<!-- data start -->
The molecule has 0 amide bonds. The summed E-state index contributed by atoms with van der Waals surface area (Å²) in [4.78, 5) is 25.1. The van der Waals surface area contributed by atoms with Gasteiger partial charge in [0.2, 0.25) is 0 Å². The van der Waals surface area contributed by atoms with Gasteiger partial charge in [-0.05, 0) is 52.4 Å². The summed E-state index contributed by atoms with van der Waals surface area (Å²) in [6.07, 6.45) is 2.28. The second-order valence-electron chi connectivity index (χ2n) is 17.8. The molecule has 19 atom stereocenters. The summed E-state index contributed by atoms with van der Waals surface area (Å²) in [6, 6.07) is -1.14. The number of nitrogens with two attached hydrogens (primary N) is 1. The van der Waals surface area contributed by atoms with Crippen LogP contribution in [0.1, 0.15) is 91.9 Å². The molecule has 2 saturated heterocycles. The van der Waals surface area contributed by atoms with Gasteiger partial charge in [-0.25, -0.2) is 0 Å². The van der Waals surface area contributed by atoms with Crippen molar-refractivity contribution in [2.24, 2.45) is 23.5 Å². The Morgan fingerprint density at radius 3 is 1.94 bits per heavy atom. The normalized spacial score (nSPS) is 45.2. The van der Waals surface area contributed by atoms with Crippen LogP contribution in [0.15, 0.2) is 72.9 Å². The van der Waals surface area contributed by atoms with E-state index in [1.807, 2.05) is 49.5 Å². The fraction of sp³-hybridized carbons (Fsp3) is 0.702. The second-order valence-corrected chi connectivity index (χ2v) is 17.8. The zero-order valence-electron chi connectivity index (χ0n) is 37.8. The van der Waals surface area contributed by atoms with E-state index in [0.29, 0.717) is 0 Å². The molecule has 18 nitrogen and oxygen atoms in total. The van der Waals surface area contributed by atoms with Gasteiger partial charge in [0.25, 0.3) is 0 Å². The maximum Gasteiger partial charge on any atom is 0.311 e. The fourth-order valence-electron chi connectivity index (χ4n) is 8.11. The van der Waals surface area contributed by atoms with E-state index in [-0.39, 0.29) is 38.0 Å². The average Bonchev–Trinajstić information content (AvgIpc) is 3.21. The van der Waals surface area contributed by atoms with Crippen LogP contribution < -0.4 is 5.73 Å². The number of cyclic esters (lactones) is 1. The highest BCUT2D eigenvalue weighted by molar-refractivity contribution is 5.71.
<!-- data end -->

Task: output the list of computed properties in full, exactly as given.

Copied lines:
The molecule has 0 amide bonds. The summed E-state index contributed by atoms with van der Waals surface area (Å²) in [4.78, 5) is 25.1. The van der Waals surface area contributed by atoms with Gasteiger partial charge in [0.2, 0.25) is 0 Å². The van der Waals surface area contributed by atoms with Gasteiger partial charge in [-0.05, 0) is 52.4 Å². The summed E-state index contributed by atoms with van der Waals surface area (Å²) in [6.07, 6.45) is 2.28. The second-order valence-electron chi connectivity index (χ2n) is 17.8. The molecule has 19 atom stereocenters. The summed E-state index contributed by atoms with van der Waals surface area (Å²) in [6, 6.07) is -1.14. The number of nitrogens with two attached hydrogens (primary N) is 1. The van der Waals surface area contributed by atoms with Crippen LogP contribution in [0.1, 0.15) is 91.9 Å². The molecule has 2 saturated heterocycles. The van der Waals surface area contributed by atoms with Gasteiger partial charge in [-0.25, -0.2) is 0 Å². The van der Waals surface area contributed by atoms with Crippen molar-refractivity contribution in [2.24, 2.45) is 23.5 Å². The Morgan fingerprint density at radius 3 is 1.94 bits per heavy atom. The normalized spacial score (nSPS) is 45.2. The van der Waals surface area contributed by atoms with Crippen LogP contribution in [0.15, 0.2) is 72.9 Å². The van der Waals surface area contributed by atoms with E-state index in [1.807, 2.05) is 49.5 Å². The fraction of sp³-hybridized carbons (Fsp3) is 0.702. The second-order valence-corrected chi connectivity index (χ2v) is 17.8. The zero-order valence-electron chi connectivity index (χ0n) is 37.8. The van der Waals surface area contributed by atoms with E-state index in [0.29, 0.717) is 0 Å². The molecule has 18 nitrogen and oxygen atoms in total. The van der Waals surface area contributed by atoms with Gasteiger partial charge in [0.25, 0.3) is 0 Å². The maximum Gasteiger partial charge on any atom is 0.311 e. The fourth-order valence-electron chi connectivity index (χ4n) is 8.11. The van der Waals surface area contributed by atoms with E-state index in [-0.39, 0.29) is 38.0 Å². The average Bonchev–Trinajstić information content (AvgIpc) is 3.21. The van der Waals surface area contributed by atoms with Crippen LogP contribution < -0.4 is 5.73 Å². The number of cyclic esters (lactones) is 1. The highest BCUT2D eigenvalue weighted by molar-refractivity contribution is 5.71.